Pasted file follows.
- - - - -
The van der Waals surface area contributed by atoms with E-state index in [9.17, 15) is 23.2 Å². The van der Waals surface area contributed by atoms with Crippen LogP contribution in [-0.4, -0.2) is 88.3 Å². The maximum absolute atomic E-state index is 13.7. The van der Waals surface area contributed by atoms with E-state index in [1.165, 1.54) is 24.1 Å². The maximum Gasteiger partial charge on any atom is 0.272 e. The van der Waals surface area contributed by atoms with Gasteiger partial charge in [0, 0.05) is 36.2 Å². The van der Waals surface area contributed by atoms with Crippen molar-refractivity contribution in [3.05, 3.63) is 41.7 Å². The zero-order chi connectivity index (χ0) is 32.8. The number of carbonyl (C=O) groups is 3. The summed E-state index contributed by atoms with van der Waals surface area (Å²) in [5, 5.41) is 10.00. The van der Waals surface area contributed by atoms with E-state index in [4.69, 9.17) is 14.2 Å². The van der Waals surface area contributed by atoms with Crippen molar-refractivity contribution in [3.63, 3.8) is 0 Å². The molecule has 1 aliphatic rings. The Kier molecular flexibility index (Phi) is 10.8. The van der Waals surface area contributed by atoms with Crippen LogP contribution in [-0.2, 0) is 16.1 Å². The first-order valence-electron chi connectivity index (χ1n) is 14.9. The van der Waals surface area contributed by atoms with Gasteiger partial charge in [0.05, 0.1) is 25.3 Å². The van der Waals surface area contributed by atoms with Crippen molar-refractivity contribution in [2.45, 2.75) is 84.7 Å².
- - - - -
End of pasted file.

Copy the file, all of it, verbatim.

The van der Waals surface area contributed by atoms with E-state index in [9.17, 15) is 23.2 Å². The van der Waals surface area contributed by atoms with Crippen LogP contribution in [-0.4, -0.2) is 88.3 Å². The maximum absolute atomic E-state index is 13.7. The van der Waals surface area contributed by atoms with E-state index in [1.165, 1.54) is 24.1 Å². The maximum Gasteiger partial charge on any atom is 0.272 e. The van der Waals surface area contributed by atoms with Gasteiger partial charge in [0, 0.05) is 36.2 Å². The van der Waals surface area contributed by atoms with Crippen molar-refractivity contribution in [3.05, 3.63) is 41.7 Å². The zero-order chi connectivity index (χ0) is 32.8. The number of carbonyl (C=O) groups is 3. The summed E-state index contributed by atoms with van der Waals surface area (Å²) in [5, 5.41) is 10.00. The van der Waals surface area contributed by atoms with E-state index in [4.69, 9.17) is 14.2 Å². The van der Waals surface area contributed by atoms with Crippen molar-refractivity contribution in [3.63, 3.8) is 0 Å². The molecule has 1 aliphatic rings. The Kier molecular flexibility index (Phi) is 10.8. The van der Waals surface area contributed by atoms with Crippen LogP contribution in [-0.2, 0) is 16.1 Å². The first-order valence-electron chi connectivity index (χ1n) is 14.9. The van der Waals surface area contributed by atoms with Gasteiger partial charge in [0.05, 0.1) is 25.3 Å². The van der Waals surface area contributed by atoms with Crippen molar-refractivity contribution in [2.45, 2.75) is 84.7 Å².